Amanda had just gotten the car turned around when another vehicle arrived--a woman with a cell phone that did get a signal--so she called 911. I asked the driver if his leg was stuck and he didn't really answer--more of a grunt really--but he managed to move around and stood up in the cab. That was good, he's moving on his own and it didn't appear to be stuck. Well, he was stuck in the cab--but he had full movement within the cab. He was also a very big man. Easily over 300 pounds. How the heck would he get out of there? I didn't think he could fit through the windshield.
|The girl in front called 911 while the other truck driver is|
talking to the driver and using the radio in the truck to
notify their employer.
At this point, I didn't know what else to do except tell him that help was on its way. He said his back hurt, and we asked if that his back pain was normal. (No, it wasn't.) All things considered, I wasn't terribly worried about it being severe considering how much he was able to move around. He certainly wasn't paralyzed or anything. He even joked that he'd be back at work in a couple of hours. (I joked back that he should take the rest of the day off--he deserved it!)
A couple of minutes later, another driver of a concrete truck driving in the other direction came along the accident scene who pulled over to help--and he was an enormous relief to have around. He knew the driver, used the radio in the truck to contact their employer, and pulled out paperwork about what the truck was carrying for the emergency crews--none of which I thought to do. He went into the truck and kicked out the windshield to help get more air for the driver.
Another passing vehicle soon stopped to help. He had those orange cones in his car along with safety vests and a stop sign and started directing traffic around the wreck. Holy cow! Who carries that sort of stuff with them in the car?!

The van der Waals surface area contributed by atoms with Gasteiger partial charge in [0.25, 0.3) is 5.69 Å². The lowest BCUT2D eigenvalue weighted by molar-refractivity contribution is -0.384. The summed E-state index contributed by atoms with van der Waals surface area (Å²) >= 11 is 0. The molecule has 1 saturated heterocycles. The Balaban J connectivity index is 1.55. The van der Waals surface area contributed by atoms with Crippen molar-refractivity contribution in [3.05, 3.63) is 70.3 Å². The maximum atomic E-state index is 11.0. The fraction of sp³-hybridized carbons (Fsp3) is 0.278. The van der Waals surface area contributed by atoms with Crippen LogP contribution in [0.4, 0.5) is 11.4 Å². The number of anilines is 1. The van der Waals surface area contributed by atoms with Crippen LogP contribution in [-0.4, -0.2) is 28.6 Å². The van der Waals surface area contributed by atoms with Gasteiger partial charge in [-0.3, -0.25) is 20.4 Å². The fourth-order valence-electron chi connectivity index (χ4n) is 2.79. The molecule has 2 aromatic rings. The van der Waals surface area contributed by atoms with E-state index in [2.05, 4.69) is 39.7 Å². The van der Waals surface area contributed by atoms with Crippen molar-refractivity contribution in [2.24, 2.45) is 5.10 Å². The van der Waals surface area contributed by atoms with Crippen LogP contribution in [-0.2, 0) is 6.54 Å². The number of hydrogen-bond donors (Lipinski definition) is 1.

|Well, my job here is done.....|
When he found out we actually witnessed the accident, he asked us a few questions about what happened which we answered, then he took down my contact information and said that was all he needed, and off we continued our journey to Burney Falls--after losing an hour at the wreck. As we were about to leave, a helicopter arrived--I guess they decided something faster than an ambulance was necessary and they sent a helicopter to evacuate the driver
Later, we learned that other letterboxers that morning at Hog Lake Plateau had seen all of the rescue vehicles headed to the wreck--unbeknownst to them where we were already at Ground Zero.
|Love Burney Falls! You can even see the|
water pouring directly out as a sheet
from the rock cliff face!
The rest of the trip home was, thankfully, uneventful. All-in-all, we had a fantastic time! I hope someone puts together another Angel Island campout because there are a lot more letterboxes left I haven't gotten. Another eclipse event might not be in the cards for quite some time (the next centerline eclipse to hit the United States is in 2017), but I'm already looking forward to doing something for that as well! Perhaps somewhere near Kentucky where the eclipse lasts the longest....